New York prosecutors can now access Trump's returns, but a congressional request for them was sent back to the lower courts. Both rulings ensure that his records will remain private past the November poll.
The United States Supreme Court ruled on Thursday that President Donald Trump must hand over his financial records to New York prosecutors, but temporarily blocked the Democrat-led House of Representatives from accessing the same documents.
The rulings mark a short-term victory for Trump, as they are likely to allow him to keep his finances private until after the November presidential election.
Both 7-2 rulings were authored by conservative Chief Justice John Roberts.
In one, the court ruled against Trump in a case brought by Manhattan district attorney Cyrus Vance, a Democrat who is seeking eight years of the president's financial documents in connection with an alleged "hush money" payment made to the pornographic actress who goes by the moniker Stormy Daniels.
Trump's attorneys had earlier argued that the president was immune from criminal investigation — a claim which the court struck down.
Vance tweeted that the ruling was "a tremendous victory for our nation's system of justice and its founding principle that no one — not even a president — is above the law."
"Our investigation, which was delayed for almost a year by this lawsuit, will resume, guided as always by the grand jury's solemn obligation to follow the law and the facts, wherever they may lead," Vance said.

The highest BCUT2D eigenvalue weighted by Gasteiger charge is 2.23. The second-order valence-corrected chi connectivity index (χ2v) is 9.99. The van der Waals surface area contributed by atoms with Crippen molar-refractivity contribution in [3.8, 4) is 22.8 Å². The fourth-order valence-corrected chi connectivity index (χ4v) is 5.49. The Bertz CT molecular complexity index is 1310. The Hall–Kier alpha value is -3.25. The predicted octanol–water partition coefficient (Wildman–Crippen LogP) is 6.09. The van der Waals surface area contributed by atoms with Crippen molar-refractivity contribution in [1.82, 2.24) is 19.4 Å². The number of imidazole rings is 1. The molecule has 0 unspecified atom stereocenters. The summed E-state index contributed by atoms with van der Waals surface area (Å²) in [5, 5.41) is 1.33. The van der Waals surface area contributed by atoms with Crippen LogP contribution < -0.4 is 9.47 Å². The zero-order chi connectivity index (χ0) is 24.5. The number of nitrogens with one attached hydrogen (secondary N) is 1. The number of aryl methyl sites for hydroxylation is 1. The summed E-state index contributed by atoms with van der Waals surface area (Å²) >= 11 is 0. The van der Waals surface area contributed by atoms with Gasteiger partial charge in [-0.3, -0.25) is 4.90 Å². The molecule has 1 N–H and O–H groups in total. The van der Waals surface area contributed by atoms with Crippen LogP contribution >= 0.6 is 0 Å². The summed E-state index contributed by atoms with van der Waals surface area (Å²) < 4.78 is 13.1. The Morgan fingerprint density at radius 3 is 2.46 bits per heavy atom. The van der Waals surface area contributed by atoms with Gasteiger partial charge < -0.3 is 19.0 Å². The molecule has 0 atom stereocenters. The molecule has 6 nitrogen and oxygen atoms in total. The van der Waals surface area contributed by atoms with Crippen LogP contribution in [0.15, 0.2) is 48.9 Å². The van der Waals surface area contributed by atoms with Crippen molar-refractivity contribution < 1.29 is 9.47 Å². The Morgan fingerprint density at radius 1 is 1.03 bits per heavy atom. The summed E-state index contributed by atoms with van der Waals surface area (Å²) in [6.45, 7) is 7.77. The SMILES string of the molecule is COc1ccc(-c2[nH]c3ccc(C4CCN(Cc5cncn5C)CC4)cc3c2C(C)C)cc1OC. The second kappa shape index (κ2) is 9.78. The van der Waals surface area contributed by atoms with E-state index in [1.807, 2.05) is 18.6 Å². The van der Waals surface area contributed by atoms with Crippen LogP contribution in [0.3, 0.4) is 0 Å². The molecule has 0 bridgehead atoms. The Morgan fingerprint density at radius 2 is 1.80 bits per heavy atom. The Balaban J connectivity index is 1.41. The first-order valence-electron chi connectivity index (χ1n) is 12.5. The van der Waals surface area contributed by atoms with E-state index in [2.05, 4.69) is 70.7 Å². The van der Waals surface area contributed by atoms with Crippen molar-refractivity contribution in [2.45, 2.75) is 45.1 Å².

The decision means that a subpoena issued to Trump's long-term accounting firm, Mazars LLP, for the records in question to be turned over to a grand jury can be enforced.
However, even if Trump's financial records are turned over to prosecutors by Mazars, they may remain hidden from public view because of grand jury secrecy. Additionally, the court must first request the records before they can be released — a process likely to take some time.
Back to the lower courts
In the other ruling, regarding a congressional request for his tax returns, the Supreme Court sent the case back to a lower court for further consideration — giving the president a short reprieve prior to the election.
The top court cited concerns over separation of powers and indicated that more specific reasons needed to be included in demands for such information.
"Congressional subpoenas for information from the President, however, implicate special concerns regarding the separation of powers. The courts below did not take adequate account of those concerns," Roberts wrote.
In addition to requesting documents from Mazars, the House committees also want records from Deutsche Bank and Capital One. In a statement, Deutsche Bank said it "will of course abide by a final decision by the courts."
Following the rulings, Trump sent out a series of tweets, calling the Manhattan district attorney's victory a case of "prosecutorial misconduct."
Nancy Pelosi, Democratic speaker of the House of Representatives, said she would continue to call for Trump's financial records to be handed over to Congress, saying that a "careful reading" of the ruling showed it was "not good news for President Trump."
"Congress' constitutional responsibility to uncover the truth continues, specifically related to the president's Russia connection that he is hiding," Pelosi said in a statement.
lc/msh (dpa, AP, Reuters)